What does this mean for you, the home buyer? Short sale listings tend to be in better condition than bank owned homes- not always but often. Short sales tend to be good deals, but honestly everything that is selling is a good deal. The regular homeowner/seller has to price their homes like a foreclosure or short sale in order to 1) find a buyer and 2) appraise for that buyer’s mortgage.

The easiest transaction tends to be with the regular homeowner/seller. Bank owned sales tend to be fairly easy to deal with. You may have to wait a little longer for an answer than with a normal seller and you will need to sign a bunch of addenda from the bank/seller and you DO have to sign them and you CANNOT change them.

Short sales– They are a unique animal unto themselves. First you make an offer to a homeowner who will accept, reject or counter. Once you come to terms, that seller will submit the offer to the bank(s) that has the current mortgage(s) on the house and ask for them to reduce the payoff amount(s) to match your offer amount. There is quite a bit more the seller needs to do, but from your perspective this is what basically happens.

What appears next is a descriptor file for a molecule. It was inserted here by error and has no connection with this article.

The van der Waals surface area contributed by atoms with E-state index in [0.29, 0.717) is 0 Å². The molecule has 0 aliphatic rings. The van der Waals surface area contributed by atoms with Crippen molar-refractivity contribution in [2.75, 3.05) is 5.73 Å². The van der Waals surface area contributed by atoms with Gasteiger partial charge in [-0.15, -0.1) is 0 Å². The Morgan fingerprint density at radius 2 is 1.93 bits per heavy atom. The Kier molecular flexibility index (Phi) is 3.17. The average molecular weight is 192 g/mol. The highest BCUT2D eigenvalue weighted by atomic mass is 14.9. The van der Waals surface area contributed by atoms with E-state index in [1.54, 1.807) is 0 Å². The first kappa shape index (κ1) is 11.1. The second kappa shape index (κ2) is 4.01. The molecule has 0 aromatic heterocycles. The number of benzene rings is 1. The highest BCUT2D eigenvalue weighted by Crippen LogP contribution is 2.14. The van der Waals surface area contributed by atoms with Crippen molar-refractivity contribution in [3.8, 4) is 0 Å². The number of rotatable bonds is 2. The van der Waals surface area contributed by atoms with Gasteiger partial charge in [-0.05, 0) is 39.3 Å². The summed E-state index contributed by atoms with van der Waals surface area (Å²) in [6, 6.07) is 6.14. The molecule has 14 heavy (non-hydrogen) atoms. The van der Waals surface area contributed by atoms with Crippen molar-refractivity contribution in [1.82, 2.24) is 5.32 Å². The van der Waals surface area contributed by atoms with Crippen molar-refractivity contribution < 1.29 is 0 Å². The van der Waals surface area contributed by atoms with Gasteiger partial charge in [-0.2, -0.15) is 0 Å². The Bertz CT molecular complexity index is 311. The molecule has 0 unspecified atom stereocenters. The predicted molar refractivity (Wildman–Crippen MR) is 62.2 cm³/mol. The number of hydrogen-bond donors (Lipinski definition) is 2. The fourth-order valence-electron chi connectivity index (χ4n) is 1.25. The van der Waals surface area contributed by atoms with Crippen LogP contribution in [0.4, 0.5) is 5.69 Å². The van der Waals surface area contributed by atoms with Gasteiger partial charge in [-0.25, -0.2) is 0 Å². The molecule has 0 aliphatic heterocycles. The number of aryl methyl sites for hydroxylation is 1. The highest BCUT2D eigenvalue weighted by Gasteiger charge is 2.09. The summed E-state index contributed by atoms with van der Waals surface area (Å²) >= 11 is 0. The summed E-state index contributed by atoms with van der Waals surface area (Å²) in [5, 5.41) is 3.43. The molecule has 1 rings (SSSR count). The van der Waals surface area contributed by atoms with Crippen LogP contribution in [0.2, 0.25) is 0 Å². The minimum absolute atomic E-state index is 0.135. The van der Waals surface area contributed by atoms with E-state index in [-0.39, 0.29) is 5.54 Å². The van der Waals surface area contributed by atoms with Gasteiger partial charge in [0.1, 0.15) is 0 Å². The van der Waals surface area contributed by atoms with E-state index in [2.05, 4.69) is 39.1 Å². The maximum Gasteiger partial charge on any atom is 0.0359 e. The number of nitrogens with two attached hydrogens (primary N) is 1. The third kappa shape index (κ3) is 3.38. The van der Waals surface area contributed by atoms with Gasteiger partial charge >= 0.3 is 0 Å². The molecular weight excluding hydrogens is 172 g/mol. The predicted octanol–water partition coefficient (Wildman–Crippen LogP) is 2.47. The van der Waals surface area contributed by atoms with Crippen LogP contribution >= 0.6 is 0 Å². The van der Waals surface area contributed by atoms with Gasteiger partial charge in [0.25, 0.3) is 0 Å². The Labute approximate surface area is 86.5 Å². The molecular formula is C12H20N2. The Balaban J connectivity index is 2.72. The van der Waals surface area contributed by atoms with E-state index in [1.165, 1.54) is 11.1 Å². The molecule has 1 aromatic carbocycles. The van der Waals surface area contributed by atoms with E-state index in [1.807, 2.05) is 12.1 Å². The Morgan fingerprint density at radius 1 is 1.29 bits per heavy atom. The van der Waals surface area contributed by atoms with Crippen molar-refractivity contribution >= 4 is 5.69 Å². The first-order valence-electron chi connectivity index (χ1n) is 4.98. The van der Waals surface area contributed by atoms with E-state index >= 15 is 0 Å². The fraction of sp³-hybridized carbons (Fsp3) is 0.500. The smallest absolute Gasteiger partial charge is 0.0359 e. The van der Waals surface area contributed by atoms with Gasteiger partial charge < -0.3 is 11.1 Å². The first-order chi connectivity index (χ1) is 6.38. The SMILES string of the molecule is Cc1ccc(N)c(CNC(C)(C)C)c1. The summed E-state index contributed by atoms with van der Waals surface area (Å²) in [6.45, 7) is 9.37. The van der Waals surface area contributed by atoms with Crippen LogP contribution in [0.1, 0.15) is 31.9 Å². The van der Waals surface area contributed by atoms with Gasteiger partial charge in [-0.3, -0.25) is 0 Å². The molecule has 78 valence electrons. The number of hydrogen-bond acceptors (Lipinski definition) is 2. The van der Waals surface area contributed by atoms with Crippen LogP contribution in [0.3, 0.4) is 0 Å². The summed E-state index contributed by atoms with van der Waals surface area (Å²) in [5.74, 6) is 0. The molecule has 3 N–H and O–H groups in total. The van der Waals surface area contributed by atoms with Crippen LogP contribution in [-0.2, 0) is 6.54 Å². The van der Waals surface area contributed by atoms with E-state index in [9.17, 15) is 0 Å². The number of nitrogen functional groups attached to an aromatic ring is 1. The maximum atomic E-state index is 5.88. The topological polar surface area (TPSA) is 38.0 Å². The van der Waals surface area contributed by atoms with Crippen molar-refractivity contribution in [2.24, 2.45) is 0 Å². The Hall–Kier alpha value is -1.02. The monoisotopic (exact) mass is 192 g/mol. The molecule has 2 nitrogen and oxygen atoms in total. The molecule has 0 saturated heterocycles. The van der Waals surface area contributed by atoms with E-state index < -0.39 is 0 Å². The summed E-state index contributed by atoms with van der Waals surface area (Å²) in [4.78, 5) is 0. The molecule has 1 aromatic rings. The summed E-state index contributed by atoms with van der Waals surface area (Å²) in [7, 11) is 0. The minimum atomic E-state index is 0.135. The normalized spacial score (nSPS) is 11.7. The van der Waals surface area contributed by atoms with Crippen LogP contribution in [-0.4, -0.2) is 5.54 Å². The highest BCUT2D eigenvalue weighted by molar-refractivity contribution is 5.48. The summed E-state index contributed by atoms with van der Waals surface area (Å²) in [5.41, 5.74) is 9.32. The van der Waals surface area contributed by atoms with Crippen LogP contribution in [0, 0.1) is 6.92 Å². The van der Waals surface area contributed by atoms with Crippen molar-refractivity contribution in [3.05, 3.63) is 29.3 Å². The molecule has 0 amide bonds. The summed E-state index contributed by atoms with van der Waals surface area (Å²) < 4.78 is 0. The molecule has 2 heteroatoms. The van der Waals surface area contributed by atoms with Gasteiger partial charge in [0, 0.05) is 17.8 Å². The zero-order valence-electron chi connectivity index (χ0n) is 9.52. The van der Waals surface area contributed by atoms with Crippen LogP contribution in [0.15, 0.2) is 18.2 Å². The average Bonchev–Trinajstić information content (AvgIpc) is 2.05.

Now you wait for 3-6 months. At the end of that time frame the following can happen:

  • your offer is outright rejected
  • your offer price is countered
  • if you asked for the seller to pay some or all of your closing costs those may be countered
  • if you asked for the seller to pay some or all of your closing costs those may be eliminated
  • the offer may be accepted but the seller may need some cash in order to be able to go through with the sale

When it comes to closing costs the banks, in my experience, rarely/never allow more than 3% of your costs to be covered. Often times they eliminate that part of the offer entirely. If you NEED to have your closing costs covered you shouldn’t look at short sales. We aren’t dealing with a logical being at the other end of the transaction. I know that you are really mortgaging those costs. I know that you would have offered 3% or 6% less if you weren’t asking for those costs to be covered by the seller. You can even offer to raise your offer amount and you will probably get shot down.